My Counselor reminded me it’s okay to say no if I’m not comfortable with doing something. An example- we drove to Rocky Mountain National Park a few years ago and got out of the vehicle at about 11,500 ft. It was a beautiful drive and so was the area we stopped the vehicle. I was excited to roam and experience the splendid views. As soon as I got out of the vehicle I became dizzy and extremely nauseated. I had elevation sickness. My son thought I was just car sick. No, I wasn’t car sick or I would have felt ill while driving. I had to sit on a rock while they wandered off. I remember a few women walking by me and asking, “Honey, are you okay?” I said yes, I’m fine. The women said, “You don’t look Okay, you’re as white as a ghost.” When everyone returned from their short hike, they said we were going to drive all the way up the mountain which was 14, 700 ft above elevation. I relayed that I couldn’t do it because I already had elevation sickness. At that time I could feel the annoyance and that everyone felt I was over-reacting and just ‘anxious.’ I had to beg and we ended up driving down the mountain a bit and we found waterfalls streaming down large rocks and boulders. We pulled over and got out at 9500 ft, I felt just fine! It wasn’t my imagination but I must admit, I believe the elevation sickness along with worrying about upsetting everyone set off a panic attack. I don’t want to be put in a position like this again, so I need to remember, it’s okay to say no.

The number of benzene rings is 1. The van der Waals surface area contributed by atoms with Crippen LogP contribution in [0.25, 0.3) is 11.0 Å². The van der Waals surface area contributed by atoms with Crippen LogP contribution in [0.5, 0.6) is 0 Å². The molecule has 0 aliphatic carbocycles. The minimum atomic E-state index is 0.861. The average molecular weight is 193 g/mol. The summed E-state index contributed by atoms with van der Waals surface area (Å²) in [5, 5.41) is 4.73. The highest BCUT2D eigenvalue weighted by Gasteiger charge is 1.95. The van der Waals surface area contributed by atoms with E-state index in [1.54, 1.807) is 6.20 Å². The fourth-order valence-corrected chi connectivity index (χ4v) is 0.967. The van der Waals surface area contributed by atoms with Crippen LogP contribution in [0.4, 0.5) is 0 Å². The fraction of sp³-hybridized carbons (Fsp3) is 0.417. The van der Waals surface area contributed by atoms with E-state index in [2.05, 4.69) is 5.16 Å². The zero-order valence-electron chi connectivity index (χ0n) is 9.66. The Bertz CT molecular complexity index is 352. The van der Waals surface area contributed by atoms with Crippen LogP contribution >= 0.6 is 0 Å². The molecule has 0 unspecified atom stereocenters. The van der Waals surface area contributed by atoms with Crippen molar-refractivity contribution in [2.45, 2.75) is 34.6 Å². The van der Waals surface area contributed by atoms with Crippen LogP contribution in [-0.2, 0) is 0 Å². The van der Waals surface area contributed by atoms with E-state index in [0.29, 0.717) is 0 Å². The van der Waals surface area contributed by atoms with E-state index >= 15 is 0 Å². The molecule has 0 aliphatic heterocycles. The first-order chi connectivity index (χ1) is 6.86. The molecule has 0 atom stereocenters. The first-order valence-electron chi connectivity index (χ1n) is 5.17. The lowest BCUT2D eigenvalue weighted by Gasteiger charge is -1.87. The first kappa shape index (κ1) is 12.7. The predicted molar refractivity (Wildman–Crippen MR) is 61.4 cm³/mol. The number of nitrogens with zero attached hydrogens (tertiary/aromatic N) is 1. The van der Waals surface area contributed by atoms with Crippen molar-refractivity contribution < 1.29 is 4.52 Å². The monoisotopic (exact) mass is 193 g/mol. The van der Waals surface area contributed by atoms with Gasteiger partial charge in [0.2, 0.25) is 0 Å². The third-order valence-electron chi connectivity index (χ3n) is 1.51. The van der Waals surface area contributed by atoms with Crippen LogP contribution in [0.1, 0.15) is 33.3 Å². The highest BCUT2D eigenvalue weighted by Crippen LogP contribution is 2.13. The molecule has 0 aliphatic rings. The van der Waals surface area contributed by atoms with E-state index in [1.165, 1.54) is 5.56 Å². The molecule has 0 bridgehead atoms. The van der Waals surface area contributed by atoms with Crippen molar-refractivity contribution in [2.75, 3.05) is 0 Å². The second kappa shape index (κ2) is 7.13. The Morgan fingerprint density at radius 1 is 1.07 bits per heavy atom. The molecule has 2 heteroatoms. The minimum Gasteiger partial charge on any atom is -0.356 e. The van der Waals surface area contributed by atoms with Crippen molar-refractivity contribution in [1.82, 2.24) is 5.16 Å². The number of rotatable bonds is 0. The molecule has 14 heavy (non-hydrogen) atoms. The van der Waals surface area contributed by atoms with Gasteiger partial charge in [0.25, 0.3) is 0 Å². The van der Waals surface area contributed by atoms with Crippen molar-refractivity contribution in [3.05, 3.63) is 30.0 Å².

A few other suggestions my Counselor gave me- Take some audio books to listen to while in the car. Remember to try and focus on the day at hand. Stay centered in ‘today.’ Focus on our road trip on the way down, since I am excited about seeing a few places we’ve yet to see.

Most importantly, my Counselor reminded me to not worry about what others think but to remember that I’m loved and my family will accept me as I am much easier if I can accept myself.

One last note: It really does help to have a loved one speak on your behalf if others don’t quite understand Anxiety and Panic disorder, it validates the fact that it is real.

In all honesty, I’m absolutely looking forward to our trip and I have 2 more appointments with my Counselor before we leave. I think I’ve got this!